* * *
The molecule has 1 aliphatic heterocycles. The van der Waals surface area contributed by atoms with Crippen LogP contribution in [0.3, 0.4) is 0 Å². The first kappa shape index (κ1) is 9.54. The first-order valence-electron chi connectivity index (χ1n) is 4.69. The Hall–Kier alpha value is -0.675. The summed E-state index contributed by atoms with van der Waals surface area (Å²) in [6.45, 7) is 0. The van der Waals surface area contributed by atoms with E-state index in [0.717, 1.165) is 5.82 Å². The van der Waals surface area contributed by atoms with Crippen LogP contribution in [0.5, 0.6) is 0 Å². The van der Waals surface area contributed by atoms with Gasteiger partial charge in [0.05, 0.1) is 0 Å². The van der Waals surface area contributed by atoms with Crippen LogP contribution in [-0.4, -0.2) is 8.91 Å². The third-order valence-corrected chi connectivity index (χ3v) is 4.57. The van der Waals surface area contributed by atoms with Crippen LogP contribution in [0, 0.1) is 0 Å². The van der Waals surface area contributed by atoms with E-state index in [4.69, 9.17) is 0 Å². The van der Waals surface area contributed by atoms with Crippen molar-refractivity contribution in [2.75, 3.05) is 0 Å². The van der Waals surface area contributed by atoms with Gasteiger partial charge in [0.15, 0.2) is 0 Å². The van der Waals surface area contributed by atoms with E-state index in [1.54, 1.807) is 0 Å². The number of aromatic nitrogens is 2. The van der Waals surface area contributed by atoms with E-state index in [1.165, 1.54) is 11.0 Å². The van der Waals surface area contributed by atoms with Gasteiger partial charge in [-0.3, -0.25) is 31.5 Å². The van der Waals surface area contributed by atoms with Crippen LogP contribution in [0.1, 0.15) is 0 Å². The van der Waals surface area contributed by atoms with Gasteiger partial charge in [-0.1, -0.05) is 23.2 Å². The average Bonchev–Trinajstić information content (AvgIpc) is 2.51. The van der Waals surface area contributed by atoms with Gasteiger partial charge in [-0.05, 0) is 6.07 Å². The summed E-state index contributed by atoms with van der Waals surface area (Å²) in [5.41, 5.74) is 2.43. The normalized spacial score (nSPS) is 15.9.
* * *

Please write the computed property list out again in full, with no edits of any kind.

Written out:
The molecule has 1 aliphatic heterocycles. The van der Waals surface area contributed by atoms with Crippen LogP contribution in [0.3, 0.4) is 0 Å². The first kappa shape index (κ1) is 9.54. The first-order valence-electron chi connectivity index (χ1n) is 4.69. The Hall–Kier alpha value is -0.675. The summed E-state index contributed by atoms with van der Waals surface area (Å²) in [6.45, 7) is 0. The van der Waals surface area contributed by atoms with E-state index in [0.717, 1.165) is 5.82 Å². The van der Waals surface area contributed by atoms with Crippen LogP contribution in [0.5, 0.6) is 0 Å². The van der Waals surface area contributed by atoms with Gasteiger partial charge in [0.05, 0.1) is 0 Å². The van der Waals surface area contributed by atoms with Crippen LogP contribution in [-0.4, -0.2) is 8.91 Å². The third-order valence-corrected chi connectivity index (χ3v) is 4.57. The van der Waals surface area contributed by atoms with Crippen LogP contribution in [0, 0.1) is 0 Å². The van der Waals surface area contributed by atoms with E-state index in [4.69, 9.17) is 0 Å². The van der Waals surface area contributed by atoms with Crippen molar-refractivity contribution in [2.75, 3.05) is 0 Å². The van der Waals surface area contributed by atoms with Gasteiger partial charge in [0.15, 0.2) is 0 Å². The van der Waals surface area contributed by atoms with E-state index in [1.54, 1.807) is 0 Å². The number of aromatic nitrogens is 2. The van der Waals surface area contributed by atoms with E-state index in [1.165, 1.54) is 11.0 Å². The van der Waals surface area contributed by atoms with Gasteiger partial charge in [-0.3, -0.25) is 31.5 Å². The van der Waals surface area contributed by atoms with Crippen LogP contribution in [0.1, 0.15) is 0 Å². The van der Waals surface area contributed by atoms with Gasteiger partial charge in [-0.1, -0.05) is 23.2 Å². The average Bonchev–Trinajstić information content (AvgIpc) is 2.51. The van der Waals surface area contributed by atoms with Gasteiger partial charge in [-0.05, 0) is 6.07 Å². The summed E-state index contributed by atoms with van der Waals surface area (Å²) in [5.41, 5.74) is 2.43. The normalized spacial score (nSPS) is 15.9.